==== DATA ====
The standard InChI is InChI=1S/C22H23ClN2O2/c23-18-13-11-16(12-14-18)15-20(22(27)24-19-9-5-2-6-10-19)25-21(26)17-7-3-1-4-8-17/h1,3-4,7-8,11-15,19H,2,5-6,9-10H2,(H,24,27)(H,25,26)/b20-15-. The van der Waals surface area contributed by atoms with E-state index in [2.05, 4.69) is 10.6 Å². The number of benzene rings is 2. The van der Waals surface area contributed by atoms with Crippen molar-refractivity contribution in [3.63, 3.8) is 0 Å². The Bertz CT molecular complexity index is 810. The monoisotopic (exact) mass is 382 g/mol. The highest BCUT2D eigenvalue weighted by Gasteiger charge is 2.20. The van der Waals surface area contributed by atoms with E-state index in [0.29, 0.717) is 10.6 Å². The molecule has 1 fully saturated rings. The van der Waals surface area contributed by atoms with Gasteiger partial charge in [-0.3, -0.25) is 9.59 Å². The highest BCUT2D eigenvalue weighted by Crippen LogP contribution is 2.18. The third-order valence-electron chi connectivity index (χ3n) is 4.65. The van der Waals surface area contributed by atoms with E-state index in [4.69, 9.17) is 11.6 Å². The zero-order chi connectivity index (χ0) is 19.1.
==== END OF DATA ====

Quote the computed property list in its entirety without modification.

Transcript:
The standard InChI is InChI=1S/C22H23ClN2O2/c23-18-13-11-16(12-14-18)15-20(22(27)24-19-9-5-2-6-10-19)25-21(26)17-7-3-1-4-8-17/h1,3-4,7-8,11-15,19H,2,5-6,9-10H2,(H,24,27)(H,25,26)/b20-15-. The van der Waals surface area contributed by atoms with E-state index in [2.05, 4.69) is 10.6 Å². The number of benzene rings is 2. The van der Waals surface area contributed by atoms with Crippen molar-refractivity contribution in [3.63, 3.8) is 0 Å². The Bertz CT molecular complexity index is 810. The monoisotopic (exact) mass is 382 g/mol. The highest BCUT2D eigenvalue weighted by Gasteiger charge is 2.20. The van der Waals surface area contributed by atoms with E-state index in [0.29, 0.717) is 10.6 Å². The molecule has 1 fully saturated rings. The van der Waals surface area contributed by atoms with Gasteiger partial charge in [-0.3, -0.25) is 9.59 Å². The highest BCUT2D eigenvalue weighted by Crippen LogP contribution is 2.18. The third-order valence-electron chi connectivity index (χ3n) is 4.65. The van der Waals surface area contributed by atoms with E-state index in [4.69, 9.17) is 11.6 Å². The zero-order chi connectivity index (χ0) is 19.1.